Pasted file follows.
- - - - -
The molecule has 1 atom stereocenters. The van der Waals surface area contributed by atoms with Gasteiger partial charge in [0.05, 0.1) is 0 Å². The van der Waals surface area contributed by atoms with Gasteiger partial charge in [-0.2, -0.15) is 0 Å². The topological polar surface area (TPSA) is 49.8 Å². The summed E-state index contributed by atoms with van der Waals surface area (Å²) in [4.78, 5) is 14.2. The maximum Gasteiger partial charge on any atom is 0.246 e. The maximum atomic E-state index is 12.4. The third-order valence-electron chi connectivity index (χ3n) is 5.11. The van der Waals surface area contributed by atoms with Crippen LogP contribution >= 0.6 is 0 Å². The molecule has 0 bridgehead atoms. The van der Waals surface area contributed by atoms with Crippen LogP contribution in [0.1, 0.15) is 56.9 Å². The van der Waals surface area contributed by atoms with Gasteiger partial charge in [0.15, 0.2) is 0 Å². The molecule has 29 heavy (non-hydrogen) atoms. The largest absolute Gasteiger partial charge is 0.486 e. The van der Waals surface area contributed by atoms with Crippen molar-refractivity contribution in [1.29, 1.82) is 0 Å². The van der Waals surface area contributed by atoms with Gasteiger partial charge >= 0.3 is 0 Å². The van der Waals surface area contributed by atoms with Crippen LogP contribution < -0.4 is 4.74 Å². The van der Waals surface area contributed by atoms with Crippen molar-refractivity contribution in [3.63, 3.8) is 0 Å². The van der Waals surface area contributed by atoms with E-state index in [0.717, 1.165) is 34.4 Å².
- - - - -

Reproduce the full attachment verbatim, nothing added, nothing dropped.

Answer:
The molecule has 1 atom stereocenters. The van der Waals surface area contributed by atoms with Gasteiger partial charge in [0.05, 0.1) is 0 Å². The van der Waals surface area contributed by atoms with Gasteiger partial charge in [-0.2, -0.15) is 0 Å². The topological polar surface area (TPSA) is 49.8 Å². The summed E-state index contributed by atoms with van der Waals surface area (Å²) in [4.78, 5) is 14.2. The maximum Gasteiger partial charge on any atom is 0.246 e. The maximum atomic E-state index is 12.4. The third-order valence-electron chi connectivity index (χ3n) is 5.11. The van der Waals surface area contributed by atoms with Crippen LogP contribution >= 0.6 is 0 Å². The molecule has 0 bridgehead atoms. The van der Waals surface area contributed by atoms with Crippen LogP contribution in [0.1, 0.15) is 56.9 Å². The van der Waals surface area contributed by atoms with Gasteiger partial charge in [0.15, 0.2) is 0 Å². The molecule has 29 heavy (non-hydrogen) atoms. The largest absolute Gasteiger partial charge is 0.486 e. The van der Waals surface area contributed by atoms with Crippen molar-refractivity contribution in [1.29, 1.82) is 0 Å². The van der Waals surface area contributed by atoms with Gasteiger partial charge >= 0.3 is 0 Å². The van der Waals surface area contributed by atoms with Crippen LogP contribution < -0.4 is 4.74 Å². The van der Waals surface area contributed by atoms with Crippen molar-refractivity contribution in [3.63, 3.8) is 0 Å². The van der Waals surface area contributed by atoms with E-state index in [0.717, 1.165) is 34.4 Å².